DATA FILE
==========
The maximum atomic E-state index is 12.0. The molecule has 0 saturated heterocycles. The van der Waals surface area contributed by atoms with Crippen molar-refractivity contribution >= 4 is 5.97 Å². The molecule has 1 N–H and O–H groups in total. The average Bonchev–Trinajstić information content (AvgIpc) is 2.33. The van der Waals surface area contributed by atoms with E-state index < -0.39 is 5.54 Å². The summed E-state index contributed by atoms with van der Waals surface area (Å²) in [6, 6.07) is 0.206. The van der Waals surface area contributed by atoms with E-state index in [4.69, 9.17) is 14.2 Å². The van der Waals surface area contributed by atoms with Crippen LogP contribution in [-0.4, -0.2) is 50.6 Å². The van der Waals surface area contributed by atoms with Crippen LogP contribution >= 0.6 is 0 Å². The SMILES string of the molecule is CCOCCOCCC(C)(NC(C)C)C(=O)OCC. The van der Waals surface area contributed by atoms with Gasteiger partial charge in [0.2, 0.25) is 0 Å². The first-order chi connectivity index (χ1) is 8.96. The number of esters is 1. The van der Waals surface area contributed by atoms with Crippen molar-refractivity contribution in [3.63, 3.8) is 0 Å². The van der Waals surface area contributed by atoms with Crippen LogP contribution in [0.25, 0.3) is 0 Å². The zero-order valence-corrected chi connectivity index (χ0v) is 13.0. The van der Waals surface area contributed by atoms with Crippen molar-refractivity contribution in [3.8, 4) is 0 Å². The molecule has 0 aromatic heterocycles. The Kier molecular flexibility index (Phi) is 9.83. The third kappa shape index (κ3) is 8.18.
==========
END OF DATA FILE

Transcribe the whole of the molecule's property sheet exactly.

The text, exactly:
The maximum atomic E-state index is 12.0. The molecule has 0 saturated heterocycles. The van der Waals surface area contributed by atoms with Crippen molar-refractivity contribution >= 4 is 5.97 Å². The molecule has 1 N–H and O–H groups in total. The average Bonchev–Trinajstić information content (AvgIpc) is 2.33. The van der Waals surface area contributed by atoms with E-state index < -0.39 is 5.54 Å². The summed E-state index contributed by atoms with van der Waals surface area (Å²) in [6, 6.07) is 0.206. The van der Waals surface area contributed by atoms with E-state index in [4.69, 9.17) is 14.2 Å². The van der Waals surface area contributed by atoms with Crippen LogP contribution in [-0.4, -0.2) is 50.6 Å². The van der Waals surface area contributed by atoms with Crippen LogP contribution >= 0.6 is 0 Å². The SMILES string of the molecule is CCOCCOCCC(C)(NC(C)C)C(=O)OCC. The van der Waals surface area contributed by atoms with Gasteiger partial charge in [0.2, 0.25) is 0 Å². The first-order chi connectivity index (χ1) is 8.96. The number of esters is 1. The van der Waals surface area contributed by atoms with Crippen molar-refractivity contribution in [3.63, 3.8) is 0 Å². The van der Waals surface area contributed by atoms with Crippen LogP contribution in [0.25, 0.3) is 0 Å². The zero-order valence-corrected chi connectivity index (χ0v) is 13.0. The van der Waals surface area contributed by atoms with Crippen molar-refractivity contribution in [3.8, 4) is 0 Å². The molecule has 0 aromatic heterocycles. The Kier molecular flexibility index (Phi) is 9.83. The third kappa shape index (κ3) is 8.18.